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Second Language Acquisition and Oral Language Development

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Second Language Acquisition and Oral Language Development Educ 388 Language Policies and Practices Jan. 31, 2008 Objectives STUDENTS WILL be able to . – PowerPoint PPT presentation

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Title: Second Language Acquisition and Oral Language Development


1
Second Language Acquisition and Oral Language
Development
  • Educ 388
  • Language Policies and Practices
  • Jan. 31, 2008

2
Objectives
  • STUDENTS WILL be able to.
  • 1. State CELDT proficiency levels identify at
    least 1-2 characteristics of each
  • 2. State how expectations and prompts can be
    adjusted according to proficiency levels
  • 3. State 4-5 key issues in second language
    acquisition and how they might be useful in
    supporting English Language Development.
  • 4. State the role of the state English Language
    Development Standards and how they came about in
    relation to the English Language Arts Standards.
  • 5. Use information from the lecture to help
    complete Assignment 2

3
Todays line-up
  • Claude.
  • Second language development levels (SOLOM, CELDT)
  • Adjusting questioning strategies by levels
  • Language development and reading development
  • Kenji
  • (wrap up some topics from last week)
  • Language instruction
  • California ELD standards
  • ELD standards and the policy context

4
Second language development
  • 4 levels (natural approach cartoons)
  • Cartoons provide global view
  • SOLOM provides analytical view of 5 dimensions or
    aspects of language

Comprehension Pronunciation
Fluency Grammar
Vocabulary
5
Debrief student ELD level
  • Use SOLOM, notes from your interview
  • Discuss with partner your initial assessment
    students ELD level
  • Give reasons for your assessment
  • Be prepared to share out with class

6
California English Language Development Test
(CELDT)
  • Standardized test given to all students who speak
    a language other than English at home
  • Must be administered within 30 days of first
    enrollment in a CA school (site coordinator)
  • K-1 oral language only gr 2 up, reading and
    writing added
  • Required for accountability purposes
    (redesignation and yearly progress)

7
CELDT levels map on to ELD levels
SOLOM SCORE ENGLISH LANGUAGE DEVELOPMENT (ELD) LEVEL ESTIMATED CELDT LEVEL (ORAL PROFICIENCY ONLY)
1-5 Preproduction/ Early production Beginning
12-16 Speech Emergence Early Intermediate
17-20 Intermediate fluency Intermediate
21-25 Advanced fluency Advanced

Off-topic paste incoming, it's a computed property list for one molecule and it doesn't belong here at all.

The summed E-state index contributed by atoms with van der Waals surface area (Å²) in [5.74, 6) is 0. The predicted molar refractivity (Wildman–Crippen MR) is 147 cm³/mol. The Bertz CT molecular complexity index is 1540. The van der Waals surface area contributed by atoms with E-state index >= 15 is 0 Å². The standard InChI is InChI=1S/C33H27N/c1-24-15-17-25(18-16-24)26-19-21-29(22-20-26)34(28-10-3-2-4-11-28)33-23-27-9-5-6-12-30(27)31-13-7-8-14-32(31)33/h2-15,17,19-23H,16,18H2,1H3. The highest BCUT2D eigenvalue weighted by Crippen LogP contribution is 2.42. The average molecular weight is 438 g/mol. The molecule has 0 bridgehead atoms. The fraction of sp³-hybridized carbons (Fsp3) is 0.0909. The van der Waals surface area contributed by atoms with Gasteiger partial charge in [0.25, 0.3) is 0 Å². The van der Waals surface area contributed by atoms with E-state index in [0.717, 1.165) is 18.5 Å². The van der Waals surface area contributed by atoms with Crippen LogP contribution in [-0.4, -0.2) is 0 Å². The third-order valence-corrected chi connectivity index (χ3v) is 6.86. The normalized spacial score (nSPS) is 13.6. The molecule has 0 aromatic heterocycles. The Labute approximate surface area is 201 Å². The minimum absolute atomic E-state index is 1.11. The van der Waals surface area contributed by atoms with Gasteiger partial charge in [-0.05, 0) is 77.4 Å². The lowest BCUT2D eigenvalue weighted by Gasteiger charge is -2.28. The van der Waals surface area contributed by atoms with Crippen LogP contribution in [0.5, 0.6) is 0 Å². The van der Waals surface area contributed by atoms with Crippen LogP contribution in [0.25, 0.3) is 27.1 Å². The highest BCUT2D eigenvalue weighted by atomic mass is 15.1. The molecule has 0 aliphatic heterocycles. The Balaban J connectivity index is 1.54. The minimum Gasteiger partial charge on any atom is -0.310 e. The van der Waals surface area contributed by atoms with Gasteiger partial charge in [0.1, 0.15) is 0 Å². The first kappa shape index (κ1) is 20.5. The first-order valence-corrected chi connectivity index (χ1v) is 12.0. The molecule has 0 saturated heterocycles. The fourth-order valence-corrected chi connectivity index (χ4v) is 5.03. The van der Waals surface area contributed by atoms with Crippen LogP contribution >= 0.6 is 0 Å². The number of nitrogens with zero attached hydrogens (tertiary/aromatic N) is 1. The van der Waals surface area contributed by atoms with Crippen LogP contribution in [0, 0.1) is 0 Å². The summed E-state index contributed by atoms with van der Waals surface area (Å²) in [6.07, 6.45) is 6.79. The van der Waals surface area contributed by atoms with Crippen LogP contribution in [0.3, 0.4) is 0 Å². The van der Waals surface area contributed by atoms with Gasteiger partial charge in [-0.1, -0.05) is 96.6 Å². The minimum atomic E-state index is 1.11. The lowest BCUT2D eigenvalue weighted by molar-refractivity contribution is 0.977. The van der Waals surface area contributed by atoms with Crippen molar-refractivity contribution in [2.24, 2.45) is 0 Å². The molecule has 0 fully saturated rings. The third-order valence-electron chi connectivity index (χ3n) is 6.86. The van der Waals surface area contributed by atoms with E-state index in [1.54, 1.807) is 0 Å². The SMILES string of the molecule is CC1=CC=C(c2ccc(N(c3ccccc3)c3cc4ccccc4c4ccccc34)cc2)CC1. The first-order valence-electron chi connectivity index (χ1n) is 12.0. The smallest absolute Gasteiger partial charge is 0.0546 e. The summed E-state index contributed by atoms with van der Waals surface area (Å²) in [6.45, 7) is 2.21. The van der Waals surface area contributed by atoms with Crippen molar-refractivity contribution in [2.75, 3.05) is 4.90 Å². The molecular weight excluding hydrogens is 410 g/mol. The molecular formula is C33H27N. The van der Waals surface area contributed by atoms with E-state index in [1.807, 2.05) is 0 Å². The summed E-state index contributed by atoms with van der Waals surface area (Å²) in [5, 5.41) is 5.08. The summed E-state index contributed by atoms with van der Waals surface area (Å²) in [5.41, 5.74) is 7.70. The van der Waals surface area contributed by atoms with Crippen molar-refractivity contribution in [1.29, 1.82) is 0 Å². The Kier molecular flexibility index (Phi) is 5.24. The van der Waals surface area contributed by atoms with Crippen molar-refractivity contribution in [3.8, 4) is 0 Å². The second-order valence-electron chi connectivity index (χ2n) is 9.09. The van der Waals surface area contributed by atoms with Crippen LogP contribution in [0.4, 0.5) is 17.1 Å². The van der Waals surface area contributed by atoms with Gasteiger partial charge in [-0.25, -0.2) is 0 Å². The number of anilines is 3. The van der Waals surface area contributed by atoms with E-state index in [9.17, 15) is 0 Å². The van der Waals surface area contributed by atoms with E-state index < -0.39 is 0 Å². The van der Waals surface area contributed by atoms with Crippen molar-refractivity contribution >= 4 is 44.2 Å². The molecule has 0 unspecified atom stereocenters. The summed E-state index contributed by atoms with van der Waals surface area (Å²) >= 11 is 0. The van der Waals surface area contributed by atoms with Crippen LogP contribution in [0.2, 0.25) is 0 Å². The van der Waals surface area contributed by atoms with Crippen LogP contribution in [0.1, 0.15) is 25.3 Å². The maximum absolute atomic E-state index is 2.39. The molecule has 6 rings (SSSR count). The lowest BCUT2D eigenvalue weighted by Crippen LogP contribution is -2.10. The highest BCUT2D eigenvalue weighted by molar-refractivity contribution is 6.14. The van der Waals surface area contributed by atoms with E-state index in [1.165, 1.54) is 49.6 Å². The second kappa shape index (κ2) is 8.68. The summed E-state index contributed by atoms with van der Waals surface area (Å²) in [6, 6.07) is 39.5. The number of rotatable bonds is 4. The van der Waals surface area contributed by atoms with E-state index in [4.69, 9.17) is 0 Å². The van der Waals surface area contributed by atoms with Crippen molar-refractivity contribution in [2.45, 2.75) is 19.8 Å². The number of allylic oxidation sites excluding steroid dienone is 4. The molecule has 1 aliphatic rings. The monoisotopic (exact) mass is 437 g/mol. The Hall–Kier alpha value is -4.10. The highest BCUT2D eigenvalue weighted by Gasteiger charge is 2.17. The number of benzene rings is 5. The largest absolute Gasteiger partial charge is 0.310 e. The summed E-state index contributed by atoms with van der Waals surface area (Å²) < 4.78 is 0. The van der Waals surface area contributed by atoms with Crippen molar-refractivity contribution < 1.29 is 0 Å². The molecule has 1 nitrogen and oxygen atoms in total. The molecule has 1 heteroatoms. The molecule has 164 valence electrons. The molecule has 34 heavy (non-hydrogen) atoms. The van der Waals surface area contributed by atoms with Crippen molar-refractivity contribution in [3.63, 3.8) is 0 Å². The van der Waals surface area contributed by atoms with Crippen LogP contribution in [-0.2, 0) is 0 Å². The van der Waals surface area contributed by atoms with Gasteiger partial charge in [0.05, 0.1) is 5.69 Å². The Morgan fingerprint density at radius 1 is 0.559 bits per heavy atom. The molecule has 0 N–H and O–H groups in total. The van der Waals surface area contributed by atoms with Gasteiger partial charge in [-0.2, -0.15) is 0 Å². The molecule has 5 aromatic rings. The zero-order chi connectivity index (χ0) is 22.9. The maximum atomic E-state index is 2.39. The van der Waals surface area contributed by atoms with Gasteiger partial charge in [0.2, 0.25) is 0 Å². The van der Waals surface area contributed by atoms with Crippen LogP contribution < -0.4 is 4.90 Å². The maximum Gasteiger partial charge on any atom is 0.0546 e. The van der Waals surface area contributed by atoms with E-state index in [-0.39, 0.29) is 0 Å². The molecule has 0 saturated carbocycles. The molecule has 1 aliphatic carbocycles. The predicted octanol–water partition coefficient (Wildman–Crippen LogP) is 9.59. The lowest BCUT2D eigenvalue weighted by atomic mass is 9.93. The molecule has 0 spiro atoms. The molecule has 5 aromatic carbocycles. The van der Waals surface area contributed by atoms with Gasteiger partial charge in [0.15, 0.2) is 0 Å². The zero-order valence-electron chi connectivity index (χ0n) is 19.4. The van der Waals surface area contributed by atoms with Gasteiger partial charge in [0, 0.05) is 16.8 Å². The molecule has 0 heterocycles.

(see CELDT Proficiency Level Descriptions)
8
CELDT levels map on to ELD levels sort of
SOLOM SCORE ENGLISH LANGUAGE DEVELOPMENT (ELD) LEVEL ESTIMATED CELDT LEVEL (ORAL PROFICIENCY ONLY)
1-5 1. Preproduction/ 2. Early production 1. Beginning
12-16 3. Speech Emergence 2. Early Intermediate
17-20 4. Intermediate fluency 3. Intermediate
21-25 (5.) Advanced fluency 5. Advanced
9
CELDT levels map on to ELD levels sort of
SOLOM SCORE ENGLISH LANGUAGE DEVELOPMENT (ELD) LEVEL ESTIMATED CELDT LEVEL (ORAL PROFICIENCY ONLY)
1-5 1. Preproduction/ 2. Early production 1. Beginning
12-16 3. Speech Emergence 2. Early Intermediate
17-20 4. Intermediate fluency 3. Intermediate
21-25 (5.) Advanced fluency 5. Advanced
4. Early Advanced
10
CELDT levels map on to ELD levels sort of
SOLOM SCORE ENGLISH LANGUAGE DEVELOPMENT (ELD) LEVEL ESTIMATED CELDT LEVEL (ORAL PROFICIENCY ONLY)
1-5 1. Preproduction/ 2. Early production 1. Beginning
12-16 3. Speech Emergence 2. Early Intermediate
17-20 4. Intermediate fluency 3. Intermediate
21-25 (5.) Advanced fluency 5. Advanced
4. Early Advanced
11
CELDT levels map on to ELD levels sort of
SOLOM SCORE ENGLISH LANGUAGE DEVELOPMENT (ELD) LEVEL ESTIMATED CELDT LEVEL (ORAL PROFICIENCY ONLY)
1-5 1. Preproduction/ 2. Early production 1. Beginning
12-16 3. Speech Emergence 2. Early Intermediate
17-20 4. Intermediate fluency 3. Intermediate
21-25 (5.) Advanced fluency 5. Advanced
4. Early Advanced
12
CELDT levels map on to ELD levels sort of
SOLOM SCORE ENGLISH LANGUAGE DEVELOPMENT (ELD) LEVEL ESTIMATED CELDT LEVEL (ORAL PROFICIENCY ONLY)
1-5 1. Preproduction/ 2. Early production 1. Beginning
12-16 3. Speech Emergence 2. Early Intermediate
17-20 4. Intermediate fluency 3. Intermediate
21-25 (5.) Advanced fluency 5. Advanced
4. Early Advanced
early advanced?
13
CELDT levels map on to ELD levels sort of
SOLOM SCORE ENGLISH LANGUAGE DEVELOPMENT (ELD) LEVEL ESTIMATED CELDT LEVEL (ORAL PROFICIENCY ONLY)
1-5 1. Preproduction/ 2. Early production 1. Beginning
12-16 3. Speech Emergence 2. Early Intermediate
17-20 4. Intermediate fluency 3. Intermediate
21-25 (5.) Advanced fluency 5. Advanced
4. Early Advanced
14
Comparing ELD CELDT
  • Look at ELD levels (cartoons) and compare to
    CELDT (written) levels
  • Discuss with your table 3 ways in which they are
    different
  • Which scheme do you think is more useful?
  • Be prepared to share out with class

15
So WHAT?
  • Planning instruction
  • Prompts, questions to students
  • Realistic expectations (careful..)

16
Questions for your student
  • Think of the student you assessed